Every writing project is an investment

Every project I work on – especially when it’s a long-form piece – has begun to feel like an investment: In myself, in my writing, in my future.

Each one starts out seeming so simple. Just an idea. But it builds over time into a complex story. With questions and puzzles and logic challenges and logic flaws and doubts. All of which have to be solved. 

And it takes time to crack those puzzles.

Even though I’ve been able to move from concept to outline to draft much more quickly now than I have in the past, it’s more than just a matter of pace and production. It’s also about depth and attention — preoccupation even — for a period of my life. It’s about making a commitment to a story that occupies my time, my thoughts, my subconscious, my dreams. It occupies ME. 

When I hear the stories of how many drafts it took to write The Sixth Sense and how many before he “got” the big idea, I appreciate even more what an investment a story is. Learning to tell it well. To refine it, hone it, pare away the unnecessary bits. All the rewriting. It’s no small thing.

And yet we dive into these stories with such hope and abandon. “This one will be different,” we tell ourselves. “It’ll practically write itself! I’ll be done before I know it.”

The grass is always greener

Just tonight I happened upon a journal entry from last year, where I was lamenting about how ready I was to write something new as I was slogging through a major rewrite. And since then, I have. And now I’m feeling about the new project the way I was feeling about the thing I was rewriting at the time. Or possibly worse. :)

Isn’t that funny, how the grass is always greener on the next project?

I think that must be part of the drive behind “bright shiny object syndrome” and the resultant project hopping we writers can get into. Those other projects look so much more appealing than our current moldy one, all banged up and warty and flawed.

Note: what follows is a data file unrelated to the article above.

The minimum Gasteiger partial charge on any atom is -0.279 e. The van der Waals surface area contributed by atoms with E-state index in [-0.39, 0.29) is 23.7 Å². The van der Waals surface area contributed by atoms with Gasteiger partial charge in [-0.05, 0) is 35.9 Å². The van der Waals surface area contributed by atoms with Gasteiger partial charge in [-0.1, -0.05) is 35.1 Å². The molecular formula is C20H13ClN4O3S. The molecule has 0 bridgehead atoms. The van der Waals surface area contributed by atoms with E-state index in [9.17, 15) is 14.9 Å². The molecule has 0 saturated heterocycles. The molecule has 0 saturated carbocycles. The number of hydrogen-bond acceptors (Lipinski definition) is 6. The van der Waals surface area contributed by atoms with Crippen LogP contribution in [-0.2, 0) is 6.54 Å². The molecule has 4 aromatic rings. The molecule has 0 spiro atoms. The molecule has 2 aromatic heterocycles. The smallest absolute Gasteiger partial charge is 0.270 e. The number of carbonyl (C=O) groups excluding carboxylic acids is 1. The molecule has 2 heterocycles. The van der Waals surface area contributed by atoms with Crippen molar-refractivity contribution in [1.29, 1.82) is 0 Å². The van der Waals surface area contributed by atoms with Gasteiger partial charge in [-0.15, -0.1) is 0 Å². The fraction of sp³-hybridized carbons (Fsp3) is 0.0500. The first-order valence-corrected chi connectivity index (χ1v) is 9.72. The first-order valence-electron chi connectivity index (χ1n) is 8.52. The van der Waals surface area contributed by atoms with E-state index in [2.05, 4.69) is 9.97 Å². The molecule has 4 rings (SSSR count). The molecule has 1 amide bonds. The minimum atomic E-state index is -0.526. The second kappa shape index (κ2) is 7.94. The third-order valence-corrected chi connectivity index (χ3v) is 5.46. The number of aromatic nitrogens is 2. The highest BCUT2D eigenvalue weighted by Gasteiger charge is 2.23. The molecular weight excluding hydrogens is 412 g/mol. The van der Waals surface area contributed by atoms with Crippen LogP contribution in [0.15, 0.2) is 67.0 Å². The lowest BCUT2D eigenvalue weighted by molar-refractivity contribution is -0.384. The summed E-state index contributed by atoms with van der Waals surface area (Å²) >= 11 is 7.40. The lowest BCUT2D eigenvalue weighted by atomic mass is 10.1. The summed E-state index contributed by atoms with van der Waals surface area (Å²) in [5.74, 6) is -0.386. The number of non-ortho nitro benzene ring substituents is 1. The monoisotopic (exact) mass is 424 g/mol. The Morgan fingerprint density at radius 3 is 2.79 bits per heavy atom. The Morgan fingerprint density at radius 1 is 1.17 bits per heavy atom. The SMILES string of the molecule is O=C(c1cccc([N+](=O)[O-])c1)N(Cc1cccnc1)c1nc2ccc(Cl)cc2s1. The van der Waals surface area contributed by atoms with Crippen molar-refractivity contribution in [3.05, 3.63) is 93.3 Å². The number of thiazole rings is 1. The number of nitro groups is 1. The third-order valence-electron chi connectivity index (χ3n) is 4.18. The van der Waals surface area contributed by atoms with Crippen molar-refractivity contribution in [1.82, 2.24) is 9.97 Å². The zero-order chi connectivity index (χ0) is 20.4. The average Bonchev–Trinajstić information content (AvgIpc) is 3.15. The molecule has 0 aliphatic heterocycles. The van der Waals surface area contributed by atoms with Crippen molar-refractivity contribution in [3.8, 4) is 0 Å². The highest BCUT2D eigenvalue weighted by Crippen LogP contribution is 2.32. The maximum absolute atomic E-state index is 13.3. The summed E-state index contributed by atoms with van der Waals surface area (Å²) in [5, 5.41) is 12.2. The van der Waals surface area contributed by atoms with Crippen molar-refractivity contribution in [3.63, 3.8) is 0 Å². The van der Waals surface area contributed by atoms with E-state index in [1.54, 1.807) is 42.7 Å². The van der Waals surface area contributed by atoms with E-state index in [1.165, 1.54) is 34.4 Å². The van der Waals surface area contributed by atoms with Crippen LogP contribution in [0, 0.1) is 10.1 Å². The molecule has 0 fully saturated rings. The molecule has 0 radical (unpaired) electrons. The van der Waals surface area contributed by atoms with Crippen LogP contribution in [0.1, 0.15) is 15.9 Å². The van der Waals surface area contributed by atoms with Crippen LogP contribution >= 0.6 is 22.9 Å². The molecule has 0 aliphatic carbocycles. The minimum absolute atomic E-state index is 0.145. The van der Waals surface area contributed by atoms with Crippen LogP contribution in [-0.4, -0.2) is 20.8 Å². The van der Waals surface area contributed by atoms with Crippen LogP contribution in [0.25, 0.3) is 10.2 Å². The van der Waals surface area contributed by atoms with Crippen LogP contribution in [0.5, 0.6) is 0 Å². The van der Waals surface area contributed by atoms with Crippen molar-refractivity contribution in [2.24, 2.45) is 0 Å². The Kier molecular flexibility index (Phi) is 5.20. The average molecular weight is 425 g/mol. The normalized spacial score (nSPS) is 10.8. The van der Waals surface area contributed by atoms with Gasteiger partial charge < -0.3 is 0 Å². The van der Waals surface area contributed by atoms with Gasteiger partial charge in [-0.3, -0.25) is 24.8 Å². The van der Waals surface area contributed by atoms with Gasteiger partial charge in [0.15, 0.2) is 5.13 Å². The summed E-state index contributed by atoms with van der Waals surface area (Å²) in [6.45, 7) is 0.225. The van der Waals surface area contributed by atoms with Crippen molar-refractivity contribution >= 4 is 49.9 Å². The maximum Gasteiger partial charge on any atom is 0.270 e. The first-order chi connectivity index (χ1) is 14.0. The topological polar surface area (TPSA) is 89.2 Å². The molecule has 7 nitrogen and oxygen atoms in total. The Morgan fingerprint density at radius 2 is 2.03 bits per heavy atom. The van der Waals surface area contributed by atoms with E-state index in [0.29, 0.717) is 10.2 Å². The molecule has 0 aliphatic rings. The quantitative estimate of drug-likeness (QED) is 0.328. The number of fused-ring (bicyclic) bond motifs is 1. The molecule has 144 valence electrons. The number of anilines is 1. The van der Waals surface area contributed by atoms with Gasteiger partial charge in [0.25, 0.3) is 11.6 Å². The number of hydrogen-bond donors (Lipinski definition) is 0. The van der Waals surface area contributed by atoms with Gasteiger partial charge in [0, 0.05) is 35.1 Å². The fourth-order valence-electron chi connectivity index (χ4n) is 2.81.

No wonder we leave trails of unfinished projects behind us like breadcrumbs leading to a trove of forgotten dreams.

I think there may also be a hesitation to fully commit to a second or third or next project because we know what a major big deal it is having been through earlier projects. I can see why “second novel syndrome” may be more than an issue of simply exceeding the quality of one’s prior work! It’s also about psyching ourselves up for the next step in our writer’s journey.

Difficult but worth doing

Because really, it’s why we’re here, right? To write? 

So whether we’re starting our first project or our tenth, or rewriting yet another draft, it’s about facing the work. Finding the courage to do it. Stewing in the crummy, awkward, and sh*tty rough draft writing we’ve created or wrestling with the new story choices and puzzles, while we twist uncomfortably, grasping at straws, wondering how on earth to solve or fix it. It’s painful!! Who would want to subject herself to that?

No wonder we jump to other things.

But when I think of each project as an investment, it changes the picture for me.

It becomes worth it to put in the time.

It changes from the wretched torture of rewriting a terrible rough draft or struggling to pull the pieces together to something difficult but worth doing.

What about you?



When the Going Gets Blocked, Can the Blocked Get Going?

I’m writing an e-book about busting yourself on your creative blocks so you can get your work into the world.

I’m writing it for you.

And I’m writing it for me.

Reasons We Get Creatively Blocked

There appear to be a number of reasons for being creatively blocked (aka writer’s block or artist’s block), including

  • external causes like a loss, death, or divorce,